Asking the Right Question

Finding a solution doesn't require as much creativity as asking a right question.

Finding a solution is not that hard, because

  1. Many questions have been answered before.

    No matter your question is coding-related, management-related, or whatever. As long as you spend time searching, you will find that you question has been asked thousands of times before.

    (I guess that's also the reason why search engines like Google is so important nowadays.)

  2. Even if the exactly same question has never been asked, you can still find a solution based on the experiences from similar questions.

Asking the right question is much harder, because

  1. We often don't know what we really want.

    We want to solve a problem for ourselves, but we often don't know how to define the question. The "unknown unknowns" are preventing us to ask the right question.

    We need to learn more about the problem we are solving along the way we are solving it.

  2. We might be targeting a wrong goal.

    When building products, our users often point us to the wrong direction.

So when building products or solving problems, we need to not only iterate on the solution we have, but more importantly, iterate on the question we ask. That's why we need to treat the development process as a learning process.

Ask the right questions that help you find the scalable solution

  • Avoid building power user features — features that increase the complexity of your product for everyone but only get used by a minority of users.
    1. User requests operate within the local maxima that your product sits in.
      • Inevitably, they’ll ask for features that add complexity to the product, making it harder to understand for a new person who’s trying it out for the first time.
    2. The features they request are often band-aids on symptoms, not real solutions.
      • When you dig deeper, the request is a symptom of a root cause
      • Your job is not to build the features your users ask for, it’s to ask the right questions that help you find the scalable solution — the solution that the majority of users will do.
    3. the resources that these types of feature requests can consume.
      • When you’re working in a resource constrained environment, which all startups are, you always need to make trade-offs of building features that increase engagement of existing users vs help grow the user base.
        • The latter doesn’t just mean growth hacking, it can mean
          • making the product simpler,
          • adding more use cases,
          • increasing conversion of new users to retained users,
          • etc.

-- from Five Lessons from Scaling Pinterest – Greylock Perspectives

Asking the right question is more important than getting the right answer

  • more often than not, the difficult part is to find the right question.
    • To make a remarkable contribution, you need to start by asking the right question.
    • the questions you are asking might define who you are.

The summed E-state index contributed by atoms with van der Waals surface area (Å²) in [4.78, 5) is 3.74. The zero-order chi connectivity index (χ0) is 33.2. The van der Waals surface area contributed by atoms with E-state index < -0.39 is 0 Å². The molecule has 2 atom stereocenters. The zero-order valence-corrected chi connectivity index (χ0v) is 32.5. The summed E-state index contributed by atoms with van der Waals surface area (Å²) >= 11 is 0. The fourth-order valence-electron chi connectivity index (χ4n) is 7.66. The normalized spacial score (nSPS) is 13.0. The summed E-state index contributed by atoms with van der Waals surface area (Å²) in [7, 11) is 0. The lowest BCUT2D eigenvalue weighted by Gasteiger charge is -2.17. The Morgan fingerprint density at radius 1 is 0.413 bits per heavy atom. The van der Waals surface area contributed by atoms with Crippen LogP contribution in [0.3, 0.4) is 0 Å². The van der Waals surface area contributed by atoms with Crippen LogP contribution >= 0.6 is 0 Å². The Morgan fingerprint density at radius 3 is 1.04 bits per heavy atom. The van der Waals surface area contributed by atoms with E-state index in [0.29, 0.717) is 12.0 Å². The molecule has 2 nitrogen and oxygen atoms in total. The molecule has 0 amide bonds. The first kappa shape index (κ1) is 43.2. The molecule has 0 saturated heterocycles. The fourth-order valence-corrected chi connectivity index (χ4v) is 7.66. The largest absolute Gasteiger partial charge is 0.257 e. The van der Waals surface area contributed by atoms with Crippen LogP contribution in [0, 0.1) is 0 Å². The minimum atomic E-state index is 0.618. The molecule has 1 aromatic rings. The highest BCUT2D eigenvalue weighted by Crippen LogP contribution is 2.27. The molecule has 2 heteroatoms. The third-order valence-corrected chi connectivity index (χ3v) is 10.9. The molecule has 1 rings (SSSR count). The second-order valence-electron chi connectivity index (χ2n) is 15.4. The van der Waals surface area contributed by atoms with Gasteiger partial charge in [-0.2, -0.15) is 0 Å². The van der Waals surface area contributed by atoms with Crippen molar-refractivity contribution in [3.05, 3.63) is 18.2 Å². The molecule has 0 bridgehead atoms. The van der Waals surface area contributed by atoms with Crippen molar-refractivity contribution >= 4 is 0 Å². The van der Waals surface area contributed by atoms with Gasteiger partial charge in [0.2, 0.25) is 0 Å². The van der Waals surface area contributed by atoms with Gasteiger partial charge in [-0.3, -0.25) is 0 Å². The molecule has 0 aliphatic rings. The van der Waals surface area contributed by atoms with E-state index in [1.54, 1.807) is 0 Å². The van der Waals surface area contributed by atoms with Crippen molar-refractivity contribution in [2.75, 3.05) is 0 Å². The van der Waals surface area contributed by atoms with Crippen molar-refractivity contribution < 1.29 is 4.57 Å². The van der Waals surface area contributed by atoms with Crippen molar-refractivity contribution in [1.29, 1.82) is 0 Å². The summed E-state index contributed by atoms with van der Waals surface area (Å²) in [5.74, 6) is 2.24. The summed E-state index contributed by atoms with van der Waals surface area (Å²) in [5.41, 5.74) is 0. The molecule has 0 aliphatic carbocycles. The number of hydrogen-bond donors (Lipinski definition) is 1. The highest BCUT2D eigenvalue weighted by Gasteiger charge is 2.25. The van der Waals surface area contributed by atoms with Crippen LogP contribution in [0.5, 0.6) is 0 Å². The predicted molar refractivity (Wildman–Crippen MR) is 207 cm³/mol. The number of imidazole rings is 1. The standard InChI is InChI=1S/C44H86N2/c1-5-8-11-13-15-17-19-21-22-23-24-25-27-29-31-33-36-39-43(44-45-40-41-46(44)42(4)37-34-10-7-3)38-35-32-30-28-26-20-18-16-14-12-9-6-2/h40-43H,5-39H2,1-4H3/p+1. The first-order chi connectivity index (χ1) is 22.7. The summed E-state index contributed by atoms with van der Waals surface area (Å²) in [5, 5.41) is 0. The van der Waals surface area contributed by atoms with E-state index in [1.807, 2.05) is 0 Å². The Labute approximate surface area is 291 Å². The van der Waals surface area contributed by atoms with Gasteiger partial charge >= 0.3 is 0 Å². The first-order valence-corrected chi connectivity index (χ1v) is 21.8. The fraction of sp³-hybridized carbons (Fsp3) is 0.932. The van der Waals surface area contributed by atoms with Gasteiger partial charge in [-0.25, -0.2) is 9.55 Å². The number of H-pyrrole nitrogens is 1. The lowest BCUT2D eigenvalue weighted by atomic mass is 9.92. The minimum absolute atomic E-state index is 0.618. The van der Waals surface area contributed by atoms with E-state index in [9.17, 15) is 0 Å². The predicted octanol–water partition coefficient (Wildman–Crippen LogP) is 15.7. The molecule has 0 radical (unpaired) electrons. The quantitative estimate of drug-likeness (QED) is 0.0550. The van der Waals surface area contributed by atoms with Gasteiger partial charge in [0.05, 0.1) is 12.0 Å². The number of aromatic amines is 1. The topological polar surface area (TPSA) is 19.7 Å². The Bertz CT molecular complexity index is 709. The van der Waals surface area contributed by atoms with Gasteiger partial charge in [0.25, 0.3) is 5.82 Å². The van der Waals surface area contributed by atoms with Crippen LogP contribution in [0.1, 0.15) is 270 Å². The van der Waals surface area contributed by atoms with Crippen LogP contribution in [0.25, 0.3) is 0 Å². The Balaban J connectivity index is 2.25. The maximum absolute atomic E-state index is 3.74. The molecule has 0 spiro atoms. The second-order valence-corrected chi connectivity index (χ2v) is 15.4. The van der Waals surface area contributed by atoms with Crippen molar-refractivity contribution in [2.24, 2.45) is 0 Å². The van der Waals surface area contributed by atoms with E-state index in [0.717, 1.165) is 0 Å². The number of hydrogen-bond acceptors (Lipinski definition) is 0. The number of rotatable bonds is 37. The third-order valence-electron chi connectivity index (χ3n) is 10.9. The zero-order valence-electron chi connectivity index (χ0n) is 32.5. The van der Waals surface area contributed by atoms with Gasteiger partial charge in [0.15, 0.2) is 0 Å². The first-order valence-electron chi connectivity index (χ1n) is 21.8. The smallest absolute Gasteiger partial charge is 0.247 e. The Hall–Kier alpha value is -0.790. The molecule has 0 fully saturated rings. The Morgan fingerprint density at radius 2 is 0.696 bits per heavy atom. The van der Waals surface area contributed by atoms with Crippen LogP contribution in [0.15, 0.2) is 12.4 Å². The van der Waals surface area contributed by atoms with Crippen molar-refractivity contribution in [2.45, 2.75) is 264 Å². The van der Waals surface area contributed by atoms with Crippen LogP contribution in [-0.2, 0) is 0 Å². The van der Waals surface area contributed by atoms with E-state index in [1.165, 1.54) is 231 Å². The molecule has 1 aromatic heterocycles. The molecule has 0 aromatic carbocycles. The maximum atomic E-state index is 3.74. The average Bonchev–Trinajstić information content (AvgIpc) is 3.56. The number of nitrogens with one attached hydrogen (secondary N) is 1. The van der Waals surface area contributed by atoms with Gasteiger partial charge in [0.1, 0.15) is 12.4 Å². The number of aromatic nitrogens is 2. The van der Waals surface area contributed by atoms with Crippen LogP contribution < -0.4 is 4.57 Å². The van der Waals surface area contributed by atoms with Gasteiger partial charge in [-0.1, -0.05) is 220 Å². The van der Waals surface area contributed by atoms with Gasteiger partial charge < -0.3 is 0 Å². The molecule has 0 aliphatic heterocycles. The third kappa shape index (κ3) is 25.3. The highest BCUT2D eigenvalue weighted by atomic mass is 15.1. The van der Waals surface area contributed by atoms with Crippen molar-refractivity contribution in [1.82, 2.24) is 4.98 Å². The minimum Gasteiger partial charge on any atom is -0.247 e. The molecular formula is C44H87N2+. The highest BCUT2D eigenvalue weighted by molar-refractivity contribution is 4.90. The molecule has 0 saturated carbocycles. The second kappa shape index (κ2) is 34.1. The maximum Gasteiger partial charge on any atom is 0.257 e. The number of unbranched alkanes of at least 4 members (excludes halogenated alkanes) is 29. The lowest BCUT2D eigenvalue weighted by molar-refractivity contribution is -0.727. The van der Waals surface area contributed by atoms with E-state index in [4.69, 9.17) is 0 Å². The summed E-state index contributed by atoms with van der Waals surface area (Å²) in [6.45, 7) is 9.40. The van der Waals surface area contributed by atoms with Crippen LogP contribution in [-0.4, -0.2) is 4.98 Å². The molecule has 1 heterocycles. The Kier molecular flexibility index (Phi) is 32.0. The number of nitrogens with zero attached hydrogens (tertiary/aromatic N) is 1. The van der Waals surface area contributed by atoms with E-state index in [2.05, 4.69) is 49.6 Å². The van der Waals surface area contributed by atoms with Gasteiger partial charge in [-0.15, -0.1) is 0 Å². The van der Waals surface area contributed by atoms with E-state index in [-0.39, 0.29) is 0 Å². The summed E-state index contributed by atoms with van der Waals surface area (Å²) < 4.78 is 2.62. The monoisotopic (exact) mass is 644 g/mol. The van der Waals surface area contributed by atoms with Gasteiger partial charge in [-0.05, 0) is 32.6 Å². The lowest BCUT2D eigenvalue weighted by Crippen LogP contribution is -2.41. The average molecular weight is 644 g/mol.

• What is a good question?
  • Knowing too much can harm you
    • some of the very best researchers and innovators were average students.
    • to find good questions, you have to maintain some distance from the material.
      • Pick a scholarly field, any field, then spend two weeks reading everything about it that you can. Next, write down 5 questions. I can almost guarantee you that these 5 questions will be already covered by sources you read. They will be “known” questions.
    • Our minds tend to frame everything in terms of the patterns we have learned.
      • Spend two years studying Marxism and every single problem will feel like a Marxist problem to you.
      • It becomes difficult for you to come up with new questions outside of the frame.
  • Yet here is how many researchers work.
    1. They make sure that they can repeat the most popular questions and answers
    2. They look at the papers, look for holes or possibilities for improvement and work from there.
    3. What this ensures that there are a few leaders (people writing about genuine novel ideas) followed by a long and nearly endless stream of “me too” papers that offer minor and inconsequential variations.
  • People are happy to be handed out questions and will often rush out to provide highly sophisticated thorough answers … whether or not the question is the right one.
  • How might we ask better questions?
    1. Pay attention to what is around you and violates your worldview.
    2. Be patient.

      It's Not That I'm so Smart, It's Just That I Stay with Problems Longer. -- Einstein

      • The longer you work on a problem, the more likely you are to find interesting questions.
      • The easiest way to miss the great questions is to dismiss the problems as uninteresting and move on too quickly.
    3. Be physically active, go for a walk.
    4. Don’t be too social.
      • Social pressure toward conformity trigger intense instinctive reactions.
      • It is simply hard to go against the herd. Thus you are better off not know too much about where the herd is.
    5. Ask a lot of questions.
    6. Always question your own thoughts and work.

-- from Asking the right question is more important than getting the right answer – Daniel Lemire's blog